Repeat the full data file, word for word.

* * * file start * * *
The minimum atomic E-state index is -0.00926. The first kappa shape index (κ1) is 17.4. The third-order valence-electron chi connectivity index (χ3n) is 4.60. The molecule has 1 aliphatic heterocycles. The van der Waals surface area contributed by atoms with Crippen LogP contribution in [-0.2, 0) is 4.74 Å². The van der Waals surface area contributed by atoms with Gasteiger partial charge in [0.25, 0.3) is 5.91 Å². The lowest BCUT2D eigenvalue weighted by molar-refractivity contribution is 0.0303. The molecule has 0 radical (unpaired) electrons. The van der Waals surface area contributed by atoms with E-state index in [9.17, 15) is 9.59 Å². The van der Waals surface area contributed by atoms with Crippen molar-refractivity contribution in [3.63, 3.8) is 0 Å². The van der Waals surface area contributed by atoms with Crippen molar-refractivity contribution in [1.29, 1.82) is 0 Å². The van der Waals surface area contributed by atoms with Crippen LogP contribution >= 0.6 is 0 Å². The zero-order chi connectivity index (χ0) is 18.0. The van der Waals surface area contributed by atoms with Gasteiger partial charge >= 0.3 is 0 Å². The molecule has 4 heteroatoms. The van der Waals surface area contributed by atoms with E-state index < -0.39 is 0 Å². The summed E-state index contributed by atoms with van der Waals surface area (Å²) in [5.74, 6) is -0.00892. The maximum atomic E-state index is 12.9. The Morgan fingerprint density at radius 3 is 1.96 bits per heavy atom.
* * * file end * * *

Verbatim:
The minimum atomic E-state index is -0.00926. The first kappa shape index (κ1) is 17.4. The third-order valence-electron chi connectivity index (χ3n) is 4.60. The molecule has 1 aliphatic heterocycles. The van der Waals surface area contributed by atoms with Crippen LogP contribution in [-0.2, 0) is 4.74 Å². The van der Waals surface area contributed by atoms with Gasteiger partial charge in [0.25, 0.3) is 5.91 Å². The lowest BCUT2D eigenvalue weighted by molar-refractivity contribution is 0.0303. The molecule has 0 radical (unpaired) electrons. The van der Waals surface area contributed by atoms with E-state index in [9.17, 15) is 9.59 Å². The van der Waals surface area contributed by atoms with Crippen molar-refractivity contribution in [3.63, 3.8) is 0 Å². The van der Waals surface area contributed by atoms with Crippen molar-refractivity contribution in [1.29, 1.82) is 0 Å². The van der Waals surface area contributed by atoms with Crippen LogP contribution >= 0.6 is 0 Å². The zero-order chi connectivity index (χ0) is 18.0. The van der Waals surface area contributed by atoms with Gasteiger partial charge >= 0.3 is 0 Å². The molecule has 4 heteroatoms. The van der Waals surface area contributed by atoms with E-state index < -0.39 is 0 Å². The summed E-state index contributed by atoms with van der Waals surface area (Å²) in [5.74, 6) is -0.00892. The maximum atomic E-state index is 12.9. The Morgan fingerprint density at radius 3 is 1.96 bits per heavy atom.